Cover: What Affects Clinicians' Usage of Health Information Exchange?

What Affects Clinicians' Usage of Health Information Exchange?

Published In: Applied Clinical Informatics, v. 2, no. 3, Jan. 2011, p. 250-262

Posted on on January 01, 2011

by Robert S. Rudin, Lynn A. Volk, Steven Simon, David W. Bates

BACKGROUND: The ability to electronically exchange health information among healthcare providers holds enormous promise to improve care coordination and reduce costs. Provider-to-provider data exchange is an explicit goal of the American Recovery and Reinvestment Act of 2009 and may be essential for the long-term success of the Affordable Care Act of 2010. However, little is known about what factors affect clinicians' usage of health information exchange (HIE) functionality. OBJECTIVE: To identify factors that affect clinicians' HIE usage - in terms of frequency of contributing data to and accessing data from aggregate patient records - and suggest policies for fostering its usage. METHODS: We performed a qualitative study using grounded theory by interviewing clinician-users and HIE staff of one operational HIE which supported aggregate patient record functionality. Fifteen clinicians were interviewed for one hour each about what factors affect their HIE usage. Five HIE staff were asked about technology and training issues to provide context. Interviews were recorded, transcribed and analyzed. Recruitment excluded clinicians with little or no familiarity with the HIE and was restricted to one community and a small number of specialties. RESULTS: Clinicians were motivated to access the HIE by perceived improvements in care quality and time savings, but their motivation was moderated by an extensive list of factors including gaps in data, workflow issues and usability issues. HIE access intensities varied widely by clinician. Data contribution intensities to the HIE also varied widely and were affected by billing concerns and time constraints. CONCLUSIONS: Clinicians, EHR and HIE product vendors and trainers should work toward integrating HIE into clinical workflows. Policies should create incentives for HIE organizations to assist clinicians in using HIE, develop measures of HIE contributions and accesses, and create incentives for clinicians to contribute data to HIEs.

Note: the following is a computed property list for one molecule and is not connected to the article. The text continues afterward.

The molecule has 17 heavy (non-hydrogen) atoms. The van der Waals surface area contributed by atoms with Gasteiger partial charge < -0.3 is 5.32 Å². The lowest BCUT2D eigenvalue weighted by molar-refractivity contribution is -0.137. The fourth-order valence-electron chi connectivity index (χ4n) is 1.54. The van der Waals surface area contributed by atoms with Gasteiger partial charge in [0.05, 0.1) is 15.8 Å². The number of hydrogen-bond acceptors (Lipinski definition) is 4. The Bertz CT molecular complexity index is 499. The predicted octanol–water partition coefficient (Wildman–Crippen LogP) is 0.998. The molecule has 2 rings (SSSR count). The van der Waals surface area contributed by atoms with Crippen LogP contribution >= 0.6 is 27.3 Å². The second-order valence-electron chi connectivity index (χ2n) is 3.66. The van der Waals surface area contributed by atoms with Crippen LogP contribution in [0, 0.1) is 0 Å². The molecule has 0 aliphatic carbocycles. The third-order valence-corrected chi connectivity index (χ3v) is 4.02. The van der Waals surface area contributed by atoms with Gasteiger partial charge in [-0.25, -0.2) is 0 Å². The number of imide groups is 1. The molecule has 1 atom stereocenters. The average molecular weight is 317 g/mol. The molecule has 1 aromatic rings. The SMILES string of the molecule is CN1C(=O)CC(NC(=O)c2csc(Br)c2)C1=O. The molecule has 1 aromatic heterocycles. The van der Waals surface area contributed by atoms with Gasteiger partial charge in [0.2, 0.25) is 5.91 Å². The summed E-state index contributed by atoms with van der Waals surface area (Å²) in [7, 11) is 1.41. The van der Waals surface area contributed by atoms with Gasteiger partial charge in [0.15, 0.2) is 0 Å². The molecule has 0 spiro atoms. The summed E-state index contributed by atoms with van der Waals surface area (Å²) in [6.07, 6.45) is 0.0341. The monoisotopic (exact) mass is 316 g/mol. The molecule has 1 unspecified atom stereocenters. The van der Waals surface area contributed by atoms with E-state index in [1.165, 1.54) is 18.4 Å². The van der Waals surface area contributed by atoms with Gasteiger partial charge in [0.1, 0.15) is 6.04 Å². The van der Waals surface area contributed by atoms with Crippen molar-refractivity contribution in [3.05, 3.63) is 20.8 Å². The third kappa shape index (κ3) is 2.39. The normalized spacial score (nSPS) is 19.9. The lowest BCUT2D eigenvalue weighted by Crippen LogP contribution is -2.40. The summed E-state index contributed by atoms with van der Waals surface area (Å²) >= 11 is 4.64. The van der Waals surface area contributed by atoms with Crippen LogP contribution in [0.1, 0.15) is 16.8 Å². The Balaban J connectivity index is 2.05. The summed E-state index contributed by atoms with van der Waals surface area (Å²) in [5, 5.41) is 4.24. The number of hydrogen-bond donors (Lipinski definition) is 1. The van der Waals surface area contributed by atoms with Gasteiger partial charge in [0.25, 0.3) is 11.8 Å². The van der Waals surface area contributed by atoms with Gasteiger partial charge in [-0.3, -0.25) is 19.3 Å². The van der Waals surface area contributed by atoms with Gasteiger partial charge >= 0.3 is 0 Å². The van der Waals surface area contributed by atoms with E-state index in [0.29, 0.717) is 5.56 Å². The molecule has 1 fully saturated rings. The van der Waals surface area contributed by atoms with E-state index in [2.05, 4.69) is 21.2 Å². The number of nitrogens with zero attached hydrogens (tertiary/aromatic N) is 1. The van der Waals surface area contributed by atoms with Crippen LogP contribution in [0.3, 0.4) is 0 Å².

This report is part of the RAND Corporation External publication series. Many RAND studies are published in peer-reviewed scholarly journals, as chapters in commercial books, or as documents published by other organizations.

The RAND Corporation is a nonprofit institution that helps improve policy and decisionmaking through research and analysis. RAND's publications do not necessarily reflect the opinions of its research clients and sponsors.